Classes off campus branch out

The Midland College Advanced Technology Center is a partnership between Midland ISD, the community and MC. At the ATC, students are able to train in specific skills.

The programs are designed to put them to work, and if students finish with an Associates of Applied Science, they will get a job very easily.

The hiring rate is 100 percent, according to Curt Pervier, dean of applied technology.

MISD offers dual enrollment courses (Automotive, Welding, Energy Technology and Health Science) starting with Juniors in high school. This means that they can earn both high school and college credits through the programs. The students either drive to or are bused to the ATC during the day, Pervier said.

MISD houses it’s Information Technology staff at the ATC. There are many MISD offices and workrooms in the building. IT computers are also distributed through the center.

Workforce CE is housed in the ATC. This program offers specialized classes- anything from electrical, plumbing, computer graphics, Microsoft Word, Excel and Office as well as WordPerfect. Specialized training can be covered in all different applications.

The city of Midland as well as many businesses take advantage of these courses.

Training is also offered for the Midland Fire Department.

Regular college classes are offered, including the dual enrollment, in addition to non-credit courses. The non-credit courses are workforce oriented, such as safety and CDL truck driving.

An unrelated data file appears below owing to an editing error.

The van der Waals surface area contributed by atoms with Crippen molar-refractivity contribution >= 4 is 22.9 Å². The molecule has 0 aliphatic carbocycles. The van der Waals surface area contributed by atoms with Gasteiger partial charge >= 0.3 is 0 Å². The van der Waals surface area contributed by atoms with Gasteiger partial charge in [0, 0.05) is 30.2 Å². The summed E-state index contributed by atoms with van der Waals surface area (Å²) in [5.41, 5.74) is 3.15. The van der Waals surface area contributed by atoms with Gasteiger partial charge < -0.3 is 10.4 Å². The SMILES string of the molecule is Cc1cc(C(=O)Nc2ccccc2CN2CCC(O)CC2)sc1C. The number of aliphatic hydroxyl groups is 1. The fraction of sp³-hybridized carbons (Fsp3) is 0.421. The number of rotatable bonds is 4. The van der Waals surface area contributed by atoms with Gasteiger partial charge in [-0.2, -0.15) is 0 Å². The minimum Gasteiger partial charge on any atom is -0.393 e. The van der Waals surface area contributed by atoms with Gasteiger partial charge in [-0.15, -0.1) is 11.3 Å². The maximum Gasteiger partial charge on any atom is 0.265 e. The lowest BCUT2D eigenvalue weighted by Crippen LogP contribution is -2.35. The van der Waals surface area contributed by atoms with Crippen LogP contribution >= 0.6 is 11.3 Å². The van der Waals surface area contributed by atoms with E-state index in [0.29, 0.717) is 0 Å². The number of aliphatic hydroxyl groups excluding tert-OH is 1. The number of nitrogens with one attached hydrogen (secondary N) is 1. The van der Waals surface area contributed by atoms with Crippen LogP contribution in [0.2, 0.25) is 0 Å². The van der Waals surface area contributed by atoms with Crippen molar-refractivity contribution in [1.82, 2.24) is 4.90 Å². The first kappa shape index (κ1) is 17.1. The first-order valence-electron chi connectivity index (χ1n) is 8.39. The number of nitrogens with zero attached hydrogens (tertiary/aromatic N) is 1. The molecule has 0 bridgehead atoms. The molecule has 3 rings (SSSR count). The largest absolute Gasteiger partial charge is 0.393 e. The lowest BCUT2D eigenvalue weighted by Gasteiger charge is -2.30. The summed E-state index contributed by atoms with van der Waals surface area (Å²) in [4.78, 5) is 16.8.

A lot of the college courses are offered during the evening while the dual credit are during the day.

Because no academic courses are taught at the ATC (History, Math, English), MC students must commute between both the ATC campus and the main campus.

The schedules are coordinated and flexible between the two campuses. There are about 15-20 minutes allotted for transitional time back and forth.

EZ rider offers transportation between the two campuses. For students who live in the MC dorms, they can easily schedule a ride on the bus and get back and forth easily.

ATC students are considered MC college students.

In today’s economy, a lot of students are working during the day and taking courses at night. This means they are not “typical” college students in every aspect, but can still take advantage of any activities on the main campus.

Overall, the enrollment in the technical courses have gone somewhat flat. In previous years record enrollment numbers had been set, 2009-2010 was the peak, however there is no longer a growth spurt. Enrollment is stable, though.

Hannah Stickel is an MC student taking courses both at the ATC and on the main campus.

She is on the main campus three times a week for about nine hours and at the ATC once a week for about four hours.
For Stickel, it is not hard to attend both campuses. Her classes are scheduled at different times and the ATC is even closer to her house.

She is taking phlebotomy at the technology center and likes the classes that are offered there. The atmosphere is “more free” at the ATC.

While there are more people and more things to do on the main campus it is more laid back at the ATC, Stickel said.
The only negative aspect about sharing the building is having high schoolers interfere with studying.

The ATC needs to be a quiet area and sometimes the high school students can be disruptive, Stickel said.